Two more San Quentin inmates have died of suspected complications from COVID-19, the California Department of Corrections and Rehabilitation said Monday.
The inmates, who had been hospitalized, died outside the prison on Saturday. Their names were not released “to protect individual medical privacy,” the CDCR said in a statement. No other information was provided.
As of Monday, 1,925 prisoners at the prison had contracted the virus and 10 had died. Of those who tested positive, 410 patients have recovered, according to the state.
“CDCR takes the health and safety of all those who live and work in our state prisons very seriously and will continue to work diligently to address the COVID-19 pandemic,” the agency said in a statement.
Three deaths at San Quentin are being investigated by the coroner’s division of the Marin County Sheriff’s Office. Two of the inmates, Richard Stitely and Joseph Cordova, who died June 24 and July 1, respectively, tested positive for COVID-19, the coroner’s office said.
The cause and manner of those deaths will be confirmed after post-mortem examinations are completed.
COVID-19 infections have exploded at the prison since 121 inmates from the California Institution for Men in Chino arrived in May. The inmates, who were moved to free up space amid an outbreak in Chino, were not tested prior to being transferred to San Quentin.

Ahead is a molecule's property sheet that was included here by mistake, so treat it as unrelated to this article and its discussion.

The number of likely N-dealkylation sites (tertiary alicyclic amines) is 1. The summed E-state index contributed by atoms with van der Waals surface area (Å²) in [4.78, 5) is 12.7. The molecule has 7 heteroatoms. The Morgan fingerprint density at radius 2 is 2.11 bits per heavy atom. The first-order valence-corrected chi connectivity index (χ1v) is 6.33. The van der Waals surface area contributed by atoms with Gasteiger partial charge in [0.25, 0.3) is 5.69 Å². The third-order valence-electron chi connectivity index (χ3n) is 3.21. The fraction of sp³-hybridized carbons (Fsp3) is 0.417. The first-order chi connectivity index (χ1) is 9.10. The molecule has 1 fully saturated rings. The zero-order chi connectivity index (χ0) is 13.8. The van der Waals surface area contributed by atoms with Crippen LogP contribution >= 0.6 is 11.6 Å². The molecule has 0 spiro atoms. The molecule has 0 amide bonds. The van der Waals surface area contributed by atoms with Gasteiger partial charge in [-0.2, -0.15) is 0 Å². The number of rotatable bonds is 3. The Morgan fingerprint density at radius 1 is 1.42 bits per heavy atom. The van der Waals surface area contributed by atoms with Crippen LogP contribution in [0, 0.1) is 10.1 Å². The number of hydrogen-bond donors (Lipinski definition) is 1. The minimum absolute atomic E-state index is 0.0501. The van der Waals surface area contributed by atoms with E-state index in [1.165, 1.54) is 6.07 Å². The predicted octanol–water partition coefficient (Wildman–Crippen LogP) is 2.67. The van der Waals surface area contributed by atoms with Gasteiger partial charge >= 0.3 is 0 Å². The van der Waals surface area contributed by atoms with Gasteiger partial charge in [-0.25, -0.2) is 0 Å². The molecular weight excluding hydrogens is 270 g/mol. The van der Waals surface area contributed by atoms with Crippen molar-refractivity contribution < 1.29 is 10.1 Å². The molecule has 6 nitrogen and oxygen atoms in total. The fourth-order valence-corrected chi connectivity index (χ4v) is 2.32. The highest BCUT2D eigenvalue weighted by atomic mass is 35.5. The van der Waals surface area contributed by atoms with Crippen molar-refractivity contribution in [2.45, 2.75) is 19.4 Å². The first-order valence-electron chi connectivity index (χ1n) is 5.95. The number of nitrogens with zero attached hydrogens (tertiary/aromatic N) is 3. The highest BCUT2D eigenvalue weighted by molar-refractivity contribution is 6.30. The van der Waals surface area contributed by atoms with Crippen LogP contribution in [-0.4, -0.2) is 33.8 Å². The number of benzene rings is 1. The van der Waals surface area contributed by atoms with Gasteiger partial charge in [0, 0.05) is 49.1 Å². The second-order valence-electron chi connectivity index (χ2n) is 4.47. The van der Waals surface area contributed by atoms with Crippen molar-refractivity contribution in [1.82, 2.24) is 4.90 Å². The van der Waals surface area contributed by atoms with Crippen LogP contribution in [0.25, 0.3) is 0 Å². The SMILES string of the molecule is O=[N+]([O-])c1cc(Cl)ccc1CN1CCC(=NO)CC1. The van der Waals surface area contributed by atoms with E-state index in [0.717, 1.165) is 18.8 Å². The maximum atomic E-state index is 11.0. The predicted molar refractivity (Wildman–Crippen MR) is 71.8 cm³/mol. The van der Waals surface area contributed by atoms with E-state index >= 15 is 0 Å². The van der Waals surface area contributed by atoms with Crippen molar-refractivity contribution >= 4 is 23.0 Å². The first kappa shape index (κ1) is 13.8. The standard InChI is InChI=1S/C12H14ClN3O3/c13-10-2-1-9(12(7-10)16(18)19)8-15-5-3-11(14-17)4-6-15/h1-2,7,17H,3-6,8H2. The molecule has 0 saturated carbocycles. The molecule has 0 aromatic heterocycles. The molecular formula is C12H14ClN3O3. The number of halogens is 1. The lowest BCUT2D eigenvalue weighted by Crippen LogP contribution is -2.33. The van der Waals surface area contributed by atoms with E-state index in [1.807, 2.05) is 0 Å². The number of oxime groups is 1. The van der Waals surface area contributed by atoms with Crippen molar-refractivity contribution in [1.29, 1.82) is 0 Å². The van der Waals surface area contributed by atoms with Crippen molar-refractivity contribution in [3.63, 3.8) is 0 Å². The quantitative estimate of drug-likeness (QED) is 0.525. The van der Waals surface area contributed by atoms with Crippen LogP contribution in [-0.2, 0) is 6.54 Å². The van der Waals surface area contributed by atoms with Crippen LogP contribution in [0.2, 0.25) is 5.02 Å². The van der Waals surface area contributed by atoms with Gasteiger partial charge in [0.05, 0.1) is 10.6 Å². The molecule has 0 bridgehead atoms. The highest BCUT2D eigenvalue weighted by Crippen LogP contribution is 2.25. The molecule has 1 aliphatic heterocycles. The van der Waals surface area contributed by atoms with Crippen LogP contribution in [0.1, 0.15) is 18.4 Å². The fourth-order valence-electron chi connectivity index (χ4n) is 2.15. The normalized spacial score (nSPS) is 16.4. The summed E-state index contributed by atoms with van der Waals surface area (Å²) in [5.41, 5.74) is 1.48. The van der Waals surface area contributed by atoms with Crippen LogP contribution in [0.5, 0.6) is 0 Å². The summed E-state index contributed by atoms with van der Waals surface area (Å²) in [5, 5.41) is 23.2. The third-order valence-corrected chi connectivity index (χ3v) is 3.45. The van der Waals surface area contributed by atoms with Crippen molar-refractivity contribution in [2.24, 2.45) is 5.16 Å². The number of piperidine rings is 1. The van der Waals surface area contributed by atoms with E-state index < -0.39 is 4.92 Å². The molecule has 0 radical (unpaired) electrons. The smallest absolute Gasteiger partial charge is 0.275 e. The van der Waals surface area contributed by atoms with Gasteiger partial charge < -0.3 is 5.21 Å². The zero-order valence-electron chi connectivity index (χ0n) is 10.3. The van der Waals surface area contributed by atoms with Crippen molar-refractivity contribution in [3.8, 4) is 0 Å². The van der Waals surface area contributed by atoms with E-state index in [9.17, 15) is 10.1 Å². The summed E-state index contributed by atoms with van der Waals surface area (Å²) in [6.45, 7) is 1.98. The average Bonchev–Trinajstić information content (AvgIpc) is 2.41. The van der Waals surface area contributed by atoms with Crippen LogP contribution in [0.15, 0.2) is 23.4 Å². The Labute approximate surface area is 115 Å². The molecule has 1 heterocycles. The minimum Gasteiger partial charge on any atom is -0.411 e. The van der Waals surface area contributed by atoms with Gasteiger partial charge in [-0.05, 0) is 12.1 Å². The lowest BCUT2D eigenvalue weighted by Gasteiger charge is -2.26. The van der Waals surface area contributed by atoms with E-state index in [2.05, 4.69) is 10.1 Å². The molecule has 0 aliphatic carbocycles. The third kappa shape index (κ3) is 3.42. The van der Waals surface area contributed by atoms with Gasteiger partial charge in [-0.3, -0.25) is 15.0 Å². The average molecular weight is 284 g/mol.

To keep local hospitals from bearing the brunt of the outbreak, Marin public health officials said late last week that the state Office of Emergency Services has stepped in to install a 200-bed field hospital on the prison campus staffed with medical personnel. The Army National Guard also has responded.
Officials have installed tents to quarantine inmates who tested positive for the virus.
After increasing demands from a coalition of activists, family members of inmates and lawmakers, Gov. Gavin Newsom’s administration on Friday approved the early release of more than 8,000 state prison inmates.
The releases, set to occur on a “rolling basis” between now and the end of August, will involve low-level offenders and older inmates who officials say pose less risk to public safety.
Across the state prison system, 6,310 inmates have tested positive for COVID-19 and 33 have died, according to the CDCR.
The Bay Area News Group contributed to this report.